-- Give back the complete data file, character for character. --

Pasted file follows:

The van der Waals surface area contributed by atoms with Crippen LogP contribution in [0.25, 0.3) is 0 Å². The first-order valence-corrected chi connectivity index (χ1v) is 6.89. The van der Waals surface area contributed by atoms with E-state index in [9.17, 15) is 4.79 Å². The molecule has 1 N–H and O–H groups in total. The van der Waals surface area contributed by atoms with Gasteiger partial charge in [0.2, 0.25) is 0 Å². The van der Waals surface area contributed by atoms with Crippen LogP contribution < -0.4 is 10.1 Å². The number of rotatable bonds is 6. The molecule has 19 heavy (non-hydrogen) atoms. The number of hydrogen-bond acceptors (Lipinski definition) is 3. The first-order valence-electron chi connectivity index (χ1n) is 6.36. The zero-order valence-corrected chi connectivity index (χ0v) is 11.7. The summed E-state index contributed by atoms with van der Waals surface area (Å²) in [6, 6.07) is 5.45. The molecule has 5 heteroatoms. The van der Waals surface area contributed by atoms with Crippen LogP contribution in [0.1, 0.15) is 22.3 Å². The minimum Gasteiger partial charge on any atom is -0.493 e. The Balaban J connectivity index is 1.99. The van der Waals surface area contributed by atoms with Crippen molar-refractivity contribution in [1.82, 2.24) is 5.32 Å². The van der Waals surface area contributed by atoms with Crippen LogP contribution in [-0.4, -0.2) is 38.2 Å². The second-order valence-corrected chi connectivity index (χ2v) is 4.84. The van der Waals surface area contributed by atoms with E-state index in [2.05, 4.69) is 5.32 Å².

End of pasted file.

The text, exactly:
The van der Waals surface area contributed by atoms with Crippen LogP contribution in [0.25, 0.3) is 0 Å². The first-order valence-corrected chi connectivity index (χ1v) is 6.89. The van der Waals surface area contributed by atoms with E-state index in [9.17, 15) is 4.79 Å². The molecule has 1 N–H and O–H groups in total. The van der Waals surface area contributed by atoms with Gasteiger partial charge in [0.2, 0.25) is 0 Å². The van der Waals surface area contributed by atoms with Crippen LogP contribution < -0.4 is 10.1 Å². The number of rotatable bonds is 6. The molecule has 19 heavy (non-hydrogen) atoms. The number of hydrogen-bond acceptors (Lipinski definition) is 3. The first-order valence-electron chi connectivity index (χ1n) is 6.36. The zero-order valence-corrected chi connectivity index (χ0v) is 11.7. The summed E-state index contributed by atoms with van der Waals surface area (Å²) in [6, 6.07) is 5.45. The molecule has 5 heteroatoms. The van der Waals surface area contributed by atoms with Crippen LogP contribution in [0.1, 0.15) is 22.3 Å². The minimum Gasteiger partial charge on any atom is -0.493 e. The Balaban J connectivity index is 1.99. The van der Waals surface area contributed by atoms with Crippen molar-refractivity contribution in [1.82, 2.24) is 5.32 Å². The van der Waals surface area contributed by atoms with Crippen LogP contribution in [-0.4, -0.2) is 38.2 Å². The second-order valence-corrected chi connectivity index (χ2v) is 4.84. The van der Waals surface area contributed by atoms with E-state index in [2.05, 4.69) is 5.32 Å².